Chapter 7 of the Copyright Review Committee‘s Consultation Paper considers whether the Copyright and Related Rights Act, 2000 (also here) creates barriers to innovation by users (update: you can download a pdf of the Paper here (via DJEI) or here (from this site)). This is the longest chapter in the Paper, and it raises a great many issues.
Innovation is traditionally presented as a linear top-down process where innovation is the sole preserve of the producer, but it is increasingly an iterative and interactive one in which users play increasingly important roles. This is particularly so online, where technology is making it increasingly easier for users to innovate, and for that innovation to be based upon the transformation of existing content.
Chapter 4 had earlier considered the centrality of rights-holders in copyright law, but the law recognises other interests as well, and seeks to balance the interests of rights-holders in protecting their monopoly against other legitimate interests in diversity. In particular, by protecting only “original” works, by preventing only “substantial” infringements, and by providing a range of exceptions, copyright law accommodates interests other than those of rights-holders, such as those of users. One of the main questions for the Review is whether the copyright balance between rights-holders and users now requires further amendment, in particular to incentivise innovation.
On the one hand, if the exceptions are too broad, this could disincentivise rights-holders; on the other hand, if the exceptions are too narrow, this could stifle user innovation. One of the main exceptions provided by CRRA is a version of the traditional common law defence of “fair dealing” (see in particular, sections 50–51, 221 and 329), and one of the issues canvassed in the Paper is whether the Act’s definition of “fair dealing” is too constraining.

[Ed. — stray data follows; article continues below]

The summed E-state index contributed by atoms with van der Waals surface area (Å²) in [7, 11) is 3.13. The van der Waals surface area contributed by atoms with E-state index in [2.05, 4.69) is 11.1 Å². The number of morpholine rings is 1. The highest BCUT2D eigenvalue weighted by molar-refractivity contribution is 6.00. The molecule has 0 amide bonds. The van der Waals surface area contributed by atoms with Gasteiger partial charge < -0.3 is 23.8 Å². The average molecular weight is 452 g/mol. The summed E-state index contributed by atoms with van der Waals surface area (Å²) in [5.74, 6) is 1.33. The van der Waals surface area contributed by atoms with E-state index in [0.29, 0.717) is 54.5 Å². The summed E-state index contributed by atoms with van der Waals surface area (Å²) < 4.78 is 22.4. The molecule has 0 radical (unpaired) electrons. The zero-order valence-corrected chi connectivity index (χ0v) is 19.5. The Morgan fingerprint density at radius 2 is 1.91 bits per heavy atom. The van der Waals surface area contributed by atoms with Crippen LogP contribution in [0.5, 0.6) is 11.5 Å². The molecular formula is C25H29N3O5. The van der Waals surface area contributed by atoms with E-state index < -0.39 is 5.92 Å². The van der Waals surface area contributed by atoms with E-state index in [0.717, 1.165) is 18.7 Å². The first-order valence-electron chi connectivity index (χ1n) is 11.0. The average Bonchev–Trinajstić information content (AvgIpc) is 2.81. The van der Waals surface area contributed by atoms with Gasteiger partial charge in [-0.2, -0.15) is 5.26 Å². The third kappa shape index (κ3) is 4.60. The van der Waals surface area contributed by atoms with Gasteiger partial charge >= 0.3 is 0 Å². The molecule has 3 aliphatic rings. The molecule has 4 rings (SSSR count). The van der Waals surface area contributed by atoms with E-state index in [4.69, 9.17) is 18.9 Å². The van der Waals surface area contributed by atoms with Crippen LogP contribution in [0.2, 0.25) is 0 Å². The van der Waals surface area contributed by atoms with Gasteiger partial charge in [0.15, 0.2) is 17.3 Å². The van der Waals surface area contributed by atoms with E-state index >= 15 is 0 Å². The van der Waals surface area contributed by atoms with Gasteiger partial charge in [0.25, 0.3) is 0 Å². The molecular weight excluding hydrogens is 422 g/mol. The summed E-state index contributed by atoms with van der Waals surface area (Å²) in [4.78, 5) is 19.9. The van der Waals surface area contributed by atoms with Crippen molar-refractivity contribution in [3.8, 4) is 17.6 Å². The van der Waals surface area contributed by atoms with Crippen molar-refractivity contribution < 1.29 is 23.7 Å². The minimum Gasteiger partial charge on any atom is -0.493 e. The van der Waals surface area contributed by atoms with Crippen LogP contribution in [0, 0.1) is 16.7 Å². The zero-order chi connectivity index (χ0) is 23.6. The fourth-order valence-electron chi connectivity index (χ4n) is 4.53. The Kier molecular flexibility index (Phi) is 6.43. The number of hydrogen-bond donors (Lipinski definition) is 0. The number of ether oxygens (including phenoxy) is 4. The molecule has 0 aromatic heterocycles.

Many of the submissions argued that the CRRA exceptions in are more grudging than they might be; and that all of the exceptions permitted by the European Union Copyright Directive should be made available as a matter of Irish law. The Paper therefore considers what such exceptions might look like in statutory language, including
- Permitting reproductions for private use: such as on paper, by format-shifting, and back-ups
- Providing for caricature, parody, pastiche, and satire, and for related non-commercial user-generated content
- Adding “education” to the “teaching and research” exceptions
- Making thorough provision for reproductions for persons with a disability, and
- Strengthening the consumer protection provision of CRRA.
As always, the chapter ends with a series of questions which seem to the Committee to arise from the discussion in the chapter, and it is hoped that the next round of submissions will engage some of these questions (there are 86 questions in total, set out in Appendix 3 to the Paper, and the Committee would be delighted to receive responses to any of them. In particular, it is not necessary for any submission to seek to answer all of them). Any submissions should be received by close of business on
Friday 13 April 2012 Thursday 31 May 2012. To make a submission, you can
- email the Review,
- write to Copyright Review, Room 517, Department of Jobs, Enterprise and Innovation, Kildare Street, Dublin 2,
- complete the Committee’s online questionnaire, or
- use any of the other online submission mechanisms being made available by many interested parties.
There will also be a public meeting from 10:00am until 12:00 noon, on Saturday 24 March 2012, in the Robert Emmet Lecture Theatre, Room 2037 Arts Block (map here), Trinity College Dublin. Attendance is free and open to anyone interested in the work of the Committee, but registration is necessary. To register, you can
- email or write to the Review, as above, or
- complete the Committee’s online questionnaire and answer the last question by confirming that you wish to attend the meeting.